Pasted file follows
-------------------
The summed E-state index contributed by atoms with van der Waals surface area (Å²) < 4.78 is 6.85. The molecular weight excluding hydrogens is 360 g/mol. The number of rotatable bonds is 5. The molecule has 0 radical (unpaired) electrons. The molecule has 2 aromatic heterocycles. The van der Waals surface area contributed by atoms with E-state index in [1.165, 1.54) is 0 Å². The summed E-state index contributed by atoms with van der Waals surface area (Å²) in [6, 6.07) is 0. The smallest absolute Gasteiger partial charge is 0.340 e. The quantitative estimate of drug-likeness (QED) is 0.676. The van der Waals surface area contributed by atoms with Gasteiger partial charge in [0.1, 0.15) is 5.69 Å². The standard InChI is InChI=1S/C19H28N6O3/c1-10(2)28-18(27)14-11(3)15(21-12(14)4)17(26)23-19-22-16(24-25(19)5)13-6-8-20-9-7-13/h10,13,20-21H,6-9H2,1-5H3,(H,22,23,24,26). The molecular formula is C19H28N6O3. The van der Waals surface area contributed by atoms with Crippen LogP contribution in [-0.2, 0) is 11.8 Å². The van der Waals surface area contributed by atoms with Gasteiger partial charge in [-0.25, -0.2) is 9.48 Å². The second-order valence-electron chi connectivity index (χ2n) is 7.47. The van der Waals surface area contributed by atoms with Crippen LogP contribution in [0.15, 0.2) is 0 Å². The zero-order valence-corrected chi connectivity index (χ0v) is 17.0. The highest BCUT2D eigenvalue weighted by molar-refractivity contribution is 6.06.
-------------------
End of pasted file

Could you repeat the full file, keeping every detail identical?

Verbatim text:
The summed E-state index contributed by atoms with van der Waals surface area (Å²) < 4.78 is 6.85. The molecular weight excluding hydrogens is 360 g/mol. The number of rotatable bonds is 5. The molecule has 0 radical (unpaired) electrons. The molecule has 2 aromatic heterocycles. The van der Waals surface area contributed by atoms with E-state index in [1.165, 1.54) is 0 Å². The summed E-state index contributed by atoms with van der Waals surface area (Å²) in [6, 6.07) is 0. The smallest absolute Gasteiger partial charge is 0.340 e. The quantitative estimate of drug-likeness (QED) is 0.676. The van der Waals surface area contributed by atoms with Gasteiger partial charge in [0.1, 0.15) is 5.69 Å². The standard InChI is InChI=1S/C19H28N6O3/c1-10(2)28-18(27)14-11(3)15(21-12(14)4)17(26)23-19-22-16(24-25(19)5)13-6-8-20-9-7-13/h10,13,20-21H,6-9H2,1-5H3,(H,22,23,24,26). The molecular formula is C19H28N6O3. The van der Waals surface area contributed by atoms with Crippen LogP contribution in [-0.2, 0) is 11.8 Å². The van der Waals surface area contributed by atoms with Gasteiger partial charge in [-0.25, -0.2) is 9.48 Å². The second-order valence-electron chi connectivity index (χ2n) is 7.47. The van der Waals surface area contributed by atoms with Crippen LogP contribution in [0.15, 0.2) is 0 Å². The zero-order valence-corrected chi connectivity index (χ0v) is 17.0. The highest BCUT2D eigenvalue weighted by molar-refractivity contribution is 6.06.